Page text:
One tricky item but straight forward for a back yard mechanic.
It's all a puzzle, just get the pieces in the right place.
Bike just shut off today. Moved the wiring harness around a little and was able to get it to start. Drove 100 yards and it quit again. No headlite no starter. Nothing. The wires that seemed to get it going when I moved them were the ones coming outta the keyswitch.
Carefully check cable and wire bundle routing. The bundle going into the ignition may be abrading somewhere, or is being pulled on by mis-routed Speedo or clutch cable. Check everything as you turn bars to and fro. May help shed light on where the problem lies.
Take everything off .... tank, headlight shroud. Have a long look. Lets hope its something simple.
If its isolated to the ignition wires right under the switch, then you can disassemble things and UN-PLUG the ignition switch from main bundle, then using Torx Security bit, you can un-bolt the ignition switch, install new a one which comes with NEW wiring/plug.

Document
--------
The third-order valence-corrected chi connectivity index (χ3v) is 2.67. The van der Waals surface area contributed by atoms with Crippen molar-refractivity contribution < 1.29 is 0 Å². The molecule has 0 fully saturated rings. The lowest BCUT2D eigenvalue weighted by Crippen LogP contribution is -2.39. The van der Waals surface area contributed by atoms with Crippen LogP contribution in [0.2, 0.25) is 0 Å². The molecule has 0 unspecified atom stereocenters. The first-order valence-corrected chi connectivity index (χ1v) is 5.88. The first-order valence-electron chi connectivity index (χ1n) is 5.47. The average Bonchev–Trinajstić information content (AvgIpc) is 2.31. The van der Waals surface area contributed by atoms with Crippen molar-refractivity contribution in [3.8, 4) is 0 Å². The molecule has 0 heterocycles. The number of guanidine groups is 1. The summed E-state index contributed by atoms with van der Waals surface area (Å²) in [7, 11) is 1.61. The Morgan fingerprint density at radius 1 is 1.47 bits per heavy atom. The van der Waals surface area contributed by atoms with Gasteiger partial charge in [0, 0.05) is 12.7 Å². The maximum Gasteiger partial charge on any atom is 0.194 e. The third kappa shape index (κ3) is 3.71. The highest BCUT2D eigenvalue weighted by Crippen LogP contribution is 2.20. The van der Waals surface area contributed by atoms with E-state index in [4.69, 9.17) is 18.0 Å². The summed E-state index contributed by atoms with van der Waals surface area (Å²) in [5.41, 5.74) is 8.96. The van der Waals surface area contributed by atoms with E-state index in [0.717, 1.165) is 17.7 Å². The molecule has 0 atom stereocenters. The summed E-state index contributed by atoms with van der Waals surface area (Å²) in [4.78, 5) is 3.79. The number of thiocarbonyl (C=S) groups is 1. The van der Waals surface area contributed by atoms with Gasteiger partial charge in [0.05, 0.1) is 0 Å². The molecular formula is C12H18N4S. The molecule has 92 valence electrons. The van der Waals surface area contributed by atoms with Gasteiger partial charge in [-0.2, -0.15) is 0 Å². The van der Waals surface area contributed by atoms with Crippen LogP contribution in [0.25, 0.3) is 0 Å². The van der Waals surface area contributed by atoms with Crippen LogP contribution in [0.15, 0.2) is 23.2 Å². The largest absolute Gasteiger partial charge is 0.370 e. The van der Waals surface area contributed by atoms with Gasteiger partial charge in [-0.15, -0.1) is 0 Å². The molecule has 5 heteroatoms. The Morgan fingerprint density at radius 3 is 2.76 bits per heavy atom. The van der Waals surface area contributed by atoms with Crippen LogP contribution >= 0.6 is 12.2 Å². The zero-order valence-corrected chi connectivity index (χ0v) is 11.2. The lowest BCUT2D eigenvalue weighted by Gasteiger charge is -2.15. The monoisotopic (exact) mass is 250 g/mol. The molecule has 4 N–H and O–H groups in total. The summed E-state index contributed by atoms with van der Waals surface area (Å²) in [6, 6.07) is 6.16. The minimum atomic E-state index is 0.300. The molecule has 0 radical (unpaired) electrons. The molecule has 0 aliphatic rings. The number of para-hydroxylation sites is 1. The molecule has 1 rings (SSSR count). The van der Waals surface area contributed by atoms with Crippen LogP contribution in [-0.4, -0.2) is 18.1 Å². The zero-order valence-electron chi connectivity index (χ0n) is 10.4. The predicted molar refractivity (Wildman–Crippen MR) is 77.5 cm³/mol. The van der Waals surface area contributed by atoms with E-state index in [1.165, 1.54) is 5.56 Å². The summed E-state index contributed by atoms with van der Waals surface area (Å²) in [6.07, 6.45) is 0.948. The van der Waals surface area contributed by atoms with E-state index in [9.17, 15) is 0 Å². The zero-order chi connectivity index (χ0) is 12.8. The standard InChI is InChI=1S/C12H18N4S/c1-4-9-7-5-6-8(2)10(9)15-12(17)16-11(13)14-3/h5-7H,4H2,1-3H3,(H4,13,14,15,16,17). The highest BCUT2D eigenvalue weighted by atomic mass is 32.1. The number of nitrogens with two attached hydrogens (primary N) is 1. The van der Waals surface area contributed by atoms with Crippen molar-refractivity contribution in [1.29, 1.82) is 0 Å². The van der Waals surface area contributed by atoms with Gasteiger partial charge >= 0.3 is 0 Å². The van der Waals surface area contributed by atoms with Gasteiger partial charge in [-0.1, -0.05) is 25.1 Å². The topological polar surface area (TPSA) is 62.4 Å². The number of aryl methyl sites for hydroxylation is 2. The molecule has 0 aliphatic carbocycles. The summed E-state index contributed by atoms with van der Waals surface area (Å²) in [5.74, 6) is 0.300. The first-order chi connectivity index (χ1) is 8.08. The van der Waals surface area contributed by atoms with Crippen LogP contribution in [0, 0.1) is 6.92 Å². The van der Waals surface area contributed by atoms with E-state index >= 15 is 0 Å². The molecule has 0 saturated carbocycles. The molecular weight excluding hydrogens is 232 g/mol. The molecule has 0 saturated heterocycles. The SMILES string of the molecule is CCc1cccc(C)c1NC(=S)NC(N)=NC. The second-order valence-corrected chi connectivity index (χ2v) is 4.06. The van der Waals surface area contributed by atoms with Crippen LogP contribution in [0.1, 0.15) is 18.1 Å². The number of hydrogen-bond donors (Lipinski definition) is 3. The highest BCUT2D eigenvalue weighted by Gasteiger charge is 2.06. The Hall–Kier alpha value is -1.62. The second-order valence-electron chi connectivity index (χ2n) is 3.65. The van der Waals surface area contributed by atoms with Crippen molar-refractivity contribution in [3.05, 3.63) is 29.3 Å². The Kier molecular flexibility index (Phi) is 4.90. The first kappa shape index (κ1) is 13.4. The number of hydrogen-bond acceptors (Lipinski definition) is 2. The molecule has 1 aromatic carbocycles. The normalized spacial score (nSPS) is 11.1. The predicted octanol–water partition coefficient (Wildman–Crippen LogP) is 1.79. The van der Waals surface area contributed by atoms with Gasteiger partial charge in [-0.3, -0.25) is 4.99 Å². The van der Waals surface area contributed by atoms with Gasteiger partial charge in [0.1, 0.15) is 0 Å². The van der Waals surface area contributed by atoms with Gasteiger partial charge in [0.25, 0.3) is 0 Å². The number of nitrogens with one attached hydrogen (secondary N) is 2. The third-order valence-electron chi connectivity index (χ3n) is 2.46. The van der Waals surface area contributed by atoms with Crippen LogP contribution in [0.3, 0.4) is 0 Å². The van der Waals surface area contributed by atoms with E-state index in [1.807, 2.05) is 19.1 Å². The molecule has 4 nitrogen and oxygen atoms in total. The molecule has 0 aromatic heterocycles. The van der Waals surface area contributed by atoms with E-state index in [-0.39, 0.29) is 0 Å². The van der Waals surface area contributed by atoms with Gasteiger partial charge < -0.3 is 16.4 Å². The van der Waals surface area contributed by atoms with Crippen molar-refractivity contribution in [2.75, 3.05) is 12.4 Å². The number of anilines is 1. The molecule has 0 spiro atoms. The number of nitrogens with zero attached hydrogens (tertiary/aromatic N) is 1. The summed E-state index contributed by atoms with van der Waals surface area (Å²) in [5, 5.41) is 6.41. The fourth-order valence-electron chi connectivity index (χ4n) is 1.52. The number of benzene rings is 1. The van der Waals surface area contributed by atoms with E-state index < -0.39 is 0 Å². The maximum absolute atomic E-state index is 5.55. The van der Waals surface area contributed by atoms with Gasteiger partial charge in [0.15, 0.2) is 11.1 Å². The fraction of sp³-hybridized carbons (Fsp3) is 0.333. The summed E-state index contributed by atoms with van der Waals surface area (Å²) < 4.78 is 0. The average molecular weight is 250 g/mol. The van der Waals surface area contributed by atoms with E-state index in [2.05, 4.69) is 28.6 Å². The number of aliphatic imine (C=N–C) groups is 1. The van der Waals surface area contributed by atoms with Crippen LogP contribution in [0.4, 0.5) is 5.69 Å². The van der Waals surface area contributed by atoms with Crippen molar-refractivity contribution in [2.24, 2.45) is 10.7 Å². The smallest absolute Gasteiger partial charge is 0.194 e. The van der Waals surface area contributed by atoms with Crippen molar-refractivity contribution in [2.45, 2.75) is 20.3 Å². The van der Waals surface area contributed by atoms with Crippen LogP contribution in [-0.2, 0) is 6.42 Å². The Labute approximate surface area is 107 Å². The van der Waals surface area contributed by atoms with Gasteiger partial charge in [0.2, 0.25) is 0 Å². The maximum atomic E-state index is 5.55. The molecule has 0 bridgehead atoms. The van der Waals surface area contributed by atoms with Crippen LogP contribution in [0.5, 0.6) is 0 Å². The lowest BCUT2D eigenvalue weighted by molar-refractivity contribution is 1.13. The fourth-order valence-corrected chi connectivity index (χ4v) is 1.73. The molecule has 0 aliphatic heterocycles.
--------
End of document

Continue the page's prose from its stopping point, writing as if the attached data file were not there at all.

Take your time, look for abraded wire that is grounding somewhere or a wire pulled out of connector or something. Use VOM meter to check for continuity as you "wiggle" wires. May turn up where fault is.
I had a similar fault with my DR200. Taking the keys out and reaching in behind the light to jiggle the wires always got it to start. Until it didn't. And then I had to tear it apart on the sidewalk, 20km from home or work.
Turned out that the fault was a loose battery terminal. Those suckers need tightening with a spanner, not a screwdriver.